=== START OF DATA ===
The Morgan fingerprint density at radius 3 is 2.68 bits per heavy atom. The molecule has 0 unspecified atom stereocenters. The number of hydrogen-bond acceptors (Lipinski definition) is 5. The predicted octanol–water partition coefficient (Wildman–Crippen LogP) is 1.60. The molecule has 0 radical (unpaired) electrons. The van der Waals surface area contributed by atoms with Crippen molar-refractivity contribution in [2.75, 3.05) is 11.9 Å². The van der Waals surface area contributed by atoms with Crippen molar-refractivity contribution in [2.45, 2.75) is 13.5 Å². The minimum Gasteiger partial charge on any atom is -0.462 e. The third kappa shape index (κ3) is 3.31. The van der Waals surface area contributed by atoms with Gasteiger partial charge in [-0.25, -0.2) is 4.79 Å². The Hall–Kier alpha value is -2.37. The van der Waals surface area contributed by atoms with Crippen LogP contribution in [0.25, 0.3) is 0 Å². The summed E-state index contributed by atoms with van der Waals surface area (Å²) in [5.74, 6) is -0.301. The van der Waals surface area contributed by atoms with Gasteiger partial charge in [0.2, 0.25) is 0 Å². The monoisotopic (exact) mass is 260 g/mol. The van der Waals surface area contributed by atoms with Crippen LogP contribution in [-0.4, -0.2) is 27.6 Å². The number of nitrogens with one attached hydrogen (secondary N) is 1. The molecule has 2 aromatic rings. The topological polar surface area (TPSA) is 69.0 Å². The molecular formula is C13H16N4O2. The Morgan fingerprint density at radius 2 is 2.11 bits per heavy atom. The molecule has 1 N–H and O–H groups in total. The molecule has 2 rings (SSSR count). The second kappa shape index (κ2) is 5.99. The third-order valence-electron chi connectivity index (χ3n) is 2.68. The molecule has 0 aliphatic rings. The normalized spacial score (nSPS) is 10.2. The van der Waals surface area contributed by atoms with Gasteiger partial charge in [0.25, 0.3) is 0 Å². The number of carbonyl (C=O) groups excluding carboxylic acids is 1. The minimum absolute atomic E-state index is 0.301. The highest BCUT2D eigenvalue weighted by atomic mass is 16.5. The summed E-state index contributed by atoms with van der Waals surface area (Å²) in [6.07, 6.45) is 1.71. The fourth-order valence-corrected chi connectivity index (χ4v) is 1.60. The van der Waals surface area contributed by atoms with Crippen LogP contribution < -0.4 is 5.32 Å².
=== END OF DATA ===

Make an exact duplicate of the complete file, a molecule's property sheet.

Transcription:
The Morgan fingerprint density at radius 3 is 2.68 bits per heavy atom. The molecule has 0 unspecified atom stereocenters. The number of hydrogen-bond acceptors (Lipinski definition) is 5. The predicted octanol–water partition coefficient (Wildman–Crippen LogP) is 1.60. The molecule has 0 radical (unpaired) electrons. The van der Waals surface area contributed by atoms with Crippen molar-refractivity contribution in [2.75, 3.05) is 11.9 Å². The van der Waals surface area contributed by atoms with Crippen molar-refractivity contribution in [2.45, 2.75) is 13.5 Å². The minimum Gasteiger partial charge on any atom is -0.462 e. The third kappa shape index (κ3) is 3.31. The van der Waals surface area contributed by atoms with Gasteiger partial charge in [-0.25, -0.2) is 4.79 Å². The Hall–Kier alpha value is -2.37. The van der Waals surface area contributed by atoms with Crippen LogP contribution in [0.25, 0.3) is 0 Å². The summed E-state index contributed by atoms with van der Waals surface area (Å²) in [5.74, 6) is -0.301. The van der Waals surface area contributed by atoms with Gasteiger partial charge in [0.2, 0.25) is 0 Å². The monoisotopic (exact) mass is 260 g/mol. The van der Waals surface area contributed by atoms with Crippen LogP contribution in [-0.4, -0.2) is 27.6 Å². The number of nitrogens with one attached hydrogen (secondary N) is 1. The molecule has 2 aromatic rings. The topological polar surface area (TPSA) is 69.0 Å². The molecular formula is C13H16N4O2. The Morgan fingerprint density at radius 2 is 2.11 bits per heavy atom. The molecule has 1 N–H and O–H groups in total. The molecule has 2 rings (SSSR count). The second kappa shape index (κ2) is 5.99. The third-order valence-electron chi connectivity index (χ3n) is 2.68. The molecule has 0 aliphatic rings. The normalized spacial score (nSPS) is 10.2. The van der Waals surface area contributed by atoms with Gasteiger partial charge in [0.25, 0.3) is 0 Å². The number of carbonyl (C=O) groups excluding carboxylic acids is 1. The minimum absolute atomic E-state index is 0.301. The highest BCUT2D eigenvalue weighted by atomic mass is 16.5. The summed E-state index contributed by atoms with van der Waals surface area (Å²) in [6.07, 6.45) is 1.71. The fourth-order valence-corrected chi connectivity index (χ4v) is 1.60. The van der Waals surface area contributed by atoms with Crippen LogP contribution < -0.4 is 5.32 Å².